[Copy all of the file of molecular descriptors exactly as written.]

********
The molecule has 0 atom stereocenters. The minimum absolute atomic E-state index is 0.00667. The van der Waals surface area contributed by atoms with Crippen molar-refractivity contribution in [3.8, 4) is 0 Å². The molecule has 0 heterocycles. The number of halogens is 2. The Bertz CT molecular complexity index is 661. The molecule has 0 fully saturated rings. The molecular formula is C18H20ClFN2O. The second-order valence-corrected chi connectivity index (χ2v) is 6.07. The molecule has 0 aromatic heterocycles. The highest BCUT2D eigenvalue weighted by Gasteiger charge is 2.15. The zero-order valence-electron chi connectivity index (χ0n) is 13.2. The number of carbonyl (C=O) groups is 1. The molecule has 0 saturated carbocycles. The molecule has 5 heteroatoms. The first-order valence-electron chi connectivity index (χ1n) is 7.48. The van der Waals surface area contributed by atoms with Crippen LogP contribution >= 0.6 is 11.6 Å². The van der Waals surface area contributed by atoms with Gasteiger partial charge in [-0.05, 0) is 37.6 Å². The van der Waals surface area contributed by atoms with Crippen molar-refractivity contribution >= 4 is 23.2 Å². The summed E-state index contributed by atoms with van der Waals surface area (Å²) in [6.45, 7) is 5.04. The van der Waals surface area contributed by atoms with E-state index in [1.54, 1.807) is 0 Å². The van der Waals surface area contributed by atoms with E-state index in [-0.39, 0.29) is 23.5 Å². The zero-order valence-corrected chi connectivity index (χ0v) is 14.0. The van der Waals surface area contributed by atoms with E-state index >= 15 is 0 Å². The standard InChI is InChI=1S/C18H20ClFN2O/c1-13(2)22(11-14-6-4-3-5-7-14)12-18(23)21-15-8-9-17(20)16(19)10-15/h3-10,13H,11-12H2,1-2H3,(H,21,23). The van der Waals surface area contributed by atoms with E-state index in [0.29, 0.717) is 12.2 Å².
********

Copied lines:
The molecule has 0 atom stereocenters. The minimum absolute atomic E-state index is 0.00667. The van der Waals surface area contributed by atoms with Crippen molar-refractivity contribution in [3.8, 4) is 0 Å². The molecule has 0 heterocycles. The number of halogens is 2. The Bertz CT molecular complexity index is 661. The molecule has 0 fully saturated rings. The molecular formula is C18H20ClFN2O. The second-order valence-corrected chi connectivity index (χ2v) is 6.07. The molecule has 0 aromatic heterocycles. The highest BCUT2D eigenvalue weighted by Gasteiger charge is 2.15. The zero-order valence-electron chi connectivity index (χ0n) is 13.2. The number of carbonyl (C=O) groups is 1. The molecule has 0 saturated carbocycles. The molecule has 5 heteroatoms. The first-order valence-electron chi connectivity index (χ1n) is 7.48. The van der Waals surface area contributed by atoms with Crippen LogP contribution >= 0.6 is 11.6 Å². The van der Waals surface area contributed by atoms with Gasteiger partial charge in [-0.05, 0) is 37.6 Å². The van der Waals surface area contributed by atoms with Crippen molar-refractivity contribution >= 4 is 23.2 Å². The summed E-state index contributed by atoms with van der Waals surface area (Å²) in [6.45, 7) is 5.04. The van der Waals surface area contributed by atoms with E-state index in [1.54, 1.807) is 0 Å². The van der Waals surface area contributed by atoms with E-state index in [-0.39, 0.29) is 23.5 Å². The zero-order valence-corrected chi connectivity index (χ0v) is 14.0. The van der Waals surface area contributed by atoms with E-state index >= 15 is 0 Å². The standard InChI is InChI=1S/C18H20ClFN2O/c1-13(2)22(11-14-6-4-3-5-7-14)12-18(23)21-15-8-9-17(20)16(19)10-15/h3-10,13H,11-12H2,1-2H3,(H,21,23). The van der Waals surface area contributed by atoms with E-state index in [0.29, 0.717) is 12.2 Å².